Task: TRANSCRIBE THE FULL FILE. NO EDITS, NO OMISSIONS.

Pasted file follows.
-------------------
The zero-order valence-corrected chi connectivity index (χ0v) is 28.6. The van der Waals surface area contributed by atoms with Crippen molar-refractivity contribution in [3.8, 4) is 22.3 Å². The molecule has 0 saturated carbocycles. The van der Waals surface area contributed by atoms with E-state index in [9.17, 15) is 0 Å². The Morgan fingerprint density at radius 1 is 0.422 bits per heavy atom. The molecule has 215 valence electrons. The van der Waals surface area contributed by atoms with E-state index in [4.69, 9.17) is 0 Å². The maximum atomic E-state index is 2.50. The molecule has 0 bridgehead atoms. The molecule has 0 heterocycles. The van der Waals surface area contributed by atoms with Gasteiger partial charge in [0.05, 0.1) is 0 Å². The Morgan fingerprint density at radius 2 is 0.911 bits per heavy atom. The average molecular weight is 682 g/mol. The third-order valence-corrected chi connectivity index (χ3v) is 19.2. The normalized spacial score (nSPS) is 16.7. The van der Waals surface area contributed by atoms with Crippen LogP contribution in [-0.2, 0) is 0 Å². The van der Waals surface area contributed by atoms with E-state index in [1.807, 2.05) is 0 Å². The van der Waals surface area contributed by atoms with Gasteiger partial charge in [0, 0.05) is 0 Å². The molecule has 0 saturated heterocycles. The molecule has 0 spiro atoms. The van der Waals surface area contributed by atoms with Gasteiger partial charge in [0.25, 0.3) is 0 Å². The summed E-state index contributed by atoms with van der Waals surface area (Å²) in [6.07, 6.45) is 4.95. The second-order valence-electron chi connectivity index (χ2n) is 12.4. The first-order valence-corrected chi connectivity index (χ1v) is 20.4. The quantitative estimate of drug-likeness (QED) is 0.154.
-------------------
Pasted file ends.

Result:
The zero-order valence-corrected chi connectivity index (χ0v) is 28.6. The van der Waals surface area contributed by atoms with Crippen molar-refractivity contribution in [3.8, 4) is 22.3 Å². The molecule has 0 saturated carbocycles. The van der Waals surface area contributed by atoms with E-state index in [9.17, 15) is 0 Å². The Morgan fingerprint density at radius 1 is 0.422 bits per heavy atom. The molecule has 215 valence electrons. The van der Waals surface area contributed by atoms with E-state index in [4.69, 9.17) is 0 Å². The maximum atomic E-state index is 2.50. The molecule has 0 bridgehead atoms. The molecule has 0 heterocycles. The van der Waals surface area contributed by atoms with Gasteiger partial charge in [0.05, 0.1) is 0 Å². The Morgan fingerprint density at radius 2 is 0.911 bits per heavy atom. The average molecular weight is 682 g/mol. The third-order valence-corrected chi connectivity index (χ3v) is 19.2. The normalized spacial score (nSPS) is 16.7. The van der Waals surface area contributed by atoms with Crippen LogP contribution in [-0.2, 0) is 0 Å². The van der Waals surface area contributed by atoms with E-state index in [1.807, 2.05) is 0 Å². The van der Waals surface area contributed by atoms with Gasteiger partial charge in [0, 0.05) is 0 Å². The molecule has 0 saturated heterocycles. The molecule has 0 spiro atoms. The van der Waals surface area contributed by atoms with Gasteiger partial charge in [0.25, 0.3) is 0 Å². The summed E-state index contributed by atoms with van der Waals surface area (Å²) in [6.07, 6.45) is 4.95. The second-order valence-electron chi connectivity index (χ2n) is 12.4. The first-order valence-corrected chi connectivity index (χ1v) is 20.4. The quantitative estimate of drug-likeness (QED) is 0.154.